A House panel is backing a bid to rebrand and expand the National Protection and Programs Directorate at the Department of Homeland Security as a separate agency.
A House panel is backing the Department of Homeland Security's bid to rebrand the National Protection and Programs Directorate as the Cybersecurity and Infrastructure Protection Agency.
The Cybersecurity and Infrastructure Protection Agency Act of 2016 elevates the cyber protection operation within DHS to an agency with four separate divisions.
"The job of mapping out a new agency is a complicated one," Rep. Bennie Thompson (D-Miss.) said during the committee vote on the bill. But Thompson, the panel's ranking Democrat, said this "could help DHS chart a new course as we carry out its cyber infrastructure protection and emergency communications mission."
Under the bill, the new agency would have a cybersecurity division, infrastructure protection division, emergency communication division and the federal protective service. It would be led by an official with the title director of national cybersecurity at DHS, and would coordinate with other agencies on all matters related to cybersecurity and critical infrastructure protection policy and operations.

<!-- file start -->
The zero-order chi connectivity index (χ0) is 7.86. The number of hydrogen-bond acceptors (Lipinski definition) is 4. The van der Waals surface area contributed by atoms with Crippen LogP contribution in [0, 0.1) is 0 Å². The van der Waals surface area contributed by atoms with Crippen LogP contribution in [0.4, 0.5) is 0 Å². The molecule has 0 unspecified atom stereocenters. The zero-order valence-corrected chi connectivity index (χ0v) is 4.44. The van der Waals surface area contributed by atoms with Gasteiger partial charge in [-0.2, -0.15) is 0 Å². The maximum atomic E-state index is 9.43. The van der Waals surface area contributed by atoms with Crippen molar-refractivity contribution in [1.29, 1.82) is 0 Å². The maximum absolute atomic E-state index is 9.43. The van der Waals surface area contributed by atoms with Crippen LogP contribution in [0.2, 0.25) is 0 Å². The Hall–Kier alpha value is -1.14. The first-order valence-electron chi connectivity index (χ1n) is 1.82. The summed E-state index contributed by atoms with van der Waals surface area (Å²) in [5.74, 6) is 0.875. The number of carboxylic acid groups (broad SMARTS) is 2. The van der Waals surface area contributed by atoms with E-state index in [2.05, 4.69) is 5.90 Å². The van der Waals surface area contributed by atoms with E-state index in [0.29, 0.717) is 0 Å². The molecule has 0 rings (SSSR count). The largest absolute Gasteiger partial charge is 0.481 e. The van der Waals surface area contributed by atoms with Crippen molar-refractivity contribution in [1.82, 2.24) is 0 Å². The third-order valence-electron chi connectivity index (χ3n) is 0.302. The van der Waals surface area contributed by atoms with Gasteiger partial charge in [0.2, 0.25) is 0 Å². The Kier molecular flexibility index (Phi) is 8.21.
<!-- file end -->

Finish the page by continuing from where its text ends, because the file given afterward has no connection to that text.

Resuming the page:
McCaul said his bill "realigns and streamlines" the current cybersecurity and infrastructure protection mission at NPPD to "more effectively protect the American public…against cyber attacks that could cripple the nation."
The Cybersecurity Division would be in charge of coordinating with both federal agencies and the private sector to "reduce cybersecurity risks."
Committee passage of the bill came just a few days after NPPD chief Suzanne Spaulding told a DHS advisory committee meeting that "Congress doesn't seem to be buying" the reorganization plan.
"It is clear [NPPD] has outgrown its current organizational structure as just a headquarters component," Rep. Jim Langevin (D-RI) said. With the creation of this agency, Langevin said, the private sector would be able to get assistance from the new restructured office on major breaches.
Additionally, the Office of Biometric Identity Management, which provides technology for collecting and storing biometric data to federal, state and local law enforcement, would become its own entity within DHS. Currently, it is part of NPPD.